1. Draw a grid on the board e.g 4 x 4.
 2. Divide the class into two or more teams. 
3. Draw 2 boats for 2 teams, 3 for 3 teams etc, next to the grid. Ecah boat should have the team number on it.
3. Ask questions. e.g. How do you spell Introduction? What is the capital of China?
4. If a person gets it right. They can draw their team's boat in any square on he grid.
5. Occasionally, a typhoon (tornado or anything else), comes along and sinks the boat. This is a good way to even-up the scores.
6. The winning team has the most boats drawn on the board. Do not include those boats which have been sunk by the Typhoons.
*I have found this best for P3,4,5,6. The kids go mental!
** The more squares, the more time it takes to finish. Generally 4 x 5 = 30 mins or so.

Object Giveaway
The point of this game is to win as many objects as you can. The teacher goes through the list of objects, starting with really cool things, like a digital camera. The students have to say what they will do with the object and the best answer wins the object (really just a cutout thing). Then, the teacher starts using strange objects…like…a bucket of mud, a box of …. A match, …etc. And it forces them to be creative with their answers.

First, you need to choose 5 categories. Ex. Cities/Countries/Names/Animals/Foods/Movies/Songs. You can also incorporate a grammar category Verbs, Nouns, Adjectives,etc etc. Have the students write these categories at the top of their paper and include a column for Score. Then choose two students. When the teacher says GO!, Student 1 will say the alphabet silently in their head. Student 2 will decide when to say STOP! The letter that Student 1 stops on will be the selected letter. The students then rush to see who can write a word for each category beginning with that letter. The first to fill all categories says STOP! and all pencils go down. You review their answers out loud, giving 100 points for each unique answer and 50 points for any repeated answers. I enjoy hearing some of the crazy words they think of when trying to be the only one with their answer,thusly earning the full 100 points.

12 October 2013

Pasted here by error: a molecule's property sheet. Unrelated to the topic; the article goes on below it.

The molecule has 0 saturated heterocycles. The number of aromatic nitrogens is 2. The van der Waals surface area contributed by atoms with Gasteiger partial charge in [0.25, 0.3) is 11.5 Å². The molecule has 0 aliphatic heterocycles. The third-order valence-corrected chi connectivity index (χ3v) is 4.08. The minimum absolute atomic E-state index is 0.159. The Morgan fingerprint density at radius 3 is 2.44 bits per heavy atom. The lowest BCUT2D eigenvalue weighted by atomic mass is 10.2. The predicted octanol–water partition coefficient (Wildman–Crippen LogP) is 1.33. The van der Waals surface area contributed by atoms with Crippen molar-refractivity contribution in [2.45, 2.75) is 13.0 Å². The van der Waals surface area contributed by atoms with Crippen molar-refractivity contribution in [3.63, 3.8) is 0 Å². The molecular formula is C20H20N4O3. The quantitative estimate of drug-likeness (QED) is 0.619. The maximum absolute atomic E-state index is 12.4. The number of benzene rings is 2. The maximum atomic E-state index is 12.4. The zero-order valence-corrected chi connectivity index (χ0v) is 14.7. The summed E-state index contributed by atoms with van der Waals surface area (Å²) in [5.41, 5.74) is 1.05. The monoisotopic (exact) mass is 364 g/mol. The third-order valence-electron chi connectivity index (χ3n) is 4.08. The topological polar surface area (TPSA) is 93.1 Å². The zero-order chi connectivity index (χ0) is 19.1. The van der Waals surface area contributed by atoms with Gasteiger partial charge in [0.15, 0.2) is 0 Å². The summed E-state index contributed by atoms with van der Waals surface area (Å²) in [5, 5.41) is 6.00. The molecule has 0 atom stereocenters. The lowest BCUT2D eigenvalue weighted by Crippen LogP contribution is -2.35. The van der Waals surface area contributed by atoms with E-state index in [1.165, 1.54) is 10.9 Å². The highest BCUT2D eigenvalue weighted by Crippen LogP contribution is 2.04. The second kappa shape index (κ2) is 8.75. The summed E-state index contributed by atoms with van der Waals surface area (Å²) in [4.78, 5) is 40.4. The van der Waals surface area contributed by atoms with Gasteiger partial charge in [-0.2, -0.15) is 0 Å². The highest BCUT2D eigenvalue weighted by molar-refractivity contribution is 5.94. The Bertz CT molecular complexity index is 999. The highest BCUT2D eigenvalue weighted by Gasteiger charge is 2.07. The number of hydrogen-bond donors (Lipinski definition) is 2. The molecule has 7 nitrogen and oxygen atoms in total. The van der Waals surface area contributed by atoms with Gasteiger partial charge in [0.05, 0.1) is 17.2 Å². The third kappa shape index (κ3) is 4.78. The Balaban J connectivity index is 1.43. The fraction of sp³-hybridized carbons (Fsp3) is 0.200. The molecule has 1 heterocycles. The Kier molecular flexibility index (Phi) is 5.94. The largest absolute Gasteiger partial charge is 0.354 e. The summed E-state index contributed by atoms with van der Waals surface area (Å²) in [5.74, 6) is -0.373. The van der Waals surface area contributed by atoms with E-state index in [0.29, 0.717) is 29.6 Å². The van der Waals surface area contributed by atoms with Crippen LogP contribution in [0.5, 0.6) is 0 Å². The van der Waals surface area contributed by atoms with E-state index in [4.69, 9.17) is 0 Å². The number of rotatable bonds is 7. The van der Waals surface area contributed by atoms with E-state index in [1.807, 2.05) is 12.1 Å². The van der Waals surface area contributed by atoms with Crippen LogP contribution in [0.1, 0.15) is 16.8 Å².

Zombie Survival and the Second Conditional

This lesson is not for the squeamish. I used it to talk about opinions, practice using the second conditional, and to discuss realistic survival skills in an unrealistic situation. Also, I'm obsessed with zombies. I've included a quiz I (slightly) adapted from an online zombie survival quiz I found on www.nerdtests.com. There's another great, more detailed, quiz that has a lot of second conditional, here.

I also got some inspiration from www.designerlessons.org, which has a lot of creative lessons for the ESL classroom. Here's their zombie lesson.

Benjamin Franklin for the ESL Classroom

Here are two fun little lesson plans I created about Benjamin Franklin for my 11th grade students in Ukraine. They are for intermediate-level students. The first lesson can be used for grades 7-12. The second one, however, is more suited for teenagers. Questions, comments, and feedback are always welcome.

Resources for Teachers of English

I am a TEFL teacher and Peace Corps Volunteer in Ukraine. I've been teaching here for two years and I've compiled a lot of lesson plans and activities that are currently piled up on the windowsill in my living room. I think it's finally time to organize my teacher brain and share some ideas with other teacher brains that might benefit from some of the lessons that have been successful in my classes.

I'll try to upload lessons as soon as possible. Some of them were created by yours truly, but I should say that a lot of them were made possible with the great help of online resources. I will try to credit them when possible, but I do a lot of planning and sometimes I forget to jot down where the games come from. Below are the sites that I mainly frequent for resources. I'd like to thank all of the dedicated teachers who have shared their wonderful ideas and activities online.

www.eslcafe.com/ideas/ (a great site with games and also international job listings for TEFL teachers.)
www.tefl.net (a simple search engine for lesson plans and forums on specific topics)
www.eslflow.com (lots of worksheets by topic)
www.michellehenry.fr/ (take a long scroll and check out lots of resources on a specific topic)
www.breakingnewsenglish.com (news articles made easy with some activities)
www.bogglesworldesl.com/ (a lot of information gap activities and resources for young learners)
http://iteslj.org/questions/ (use this site if you need help coming up with conversation topics)
http://designerlessons.org (creative and unusual lesson plans)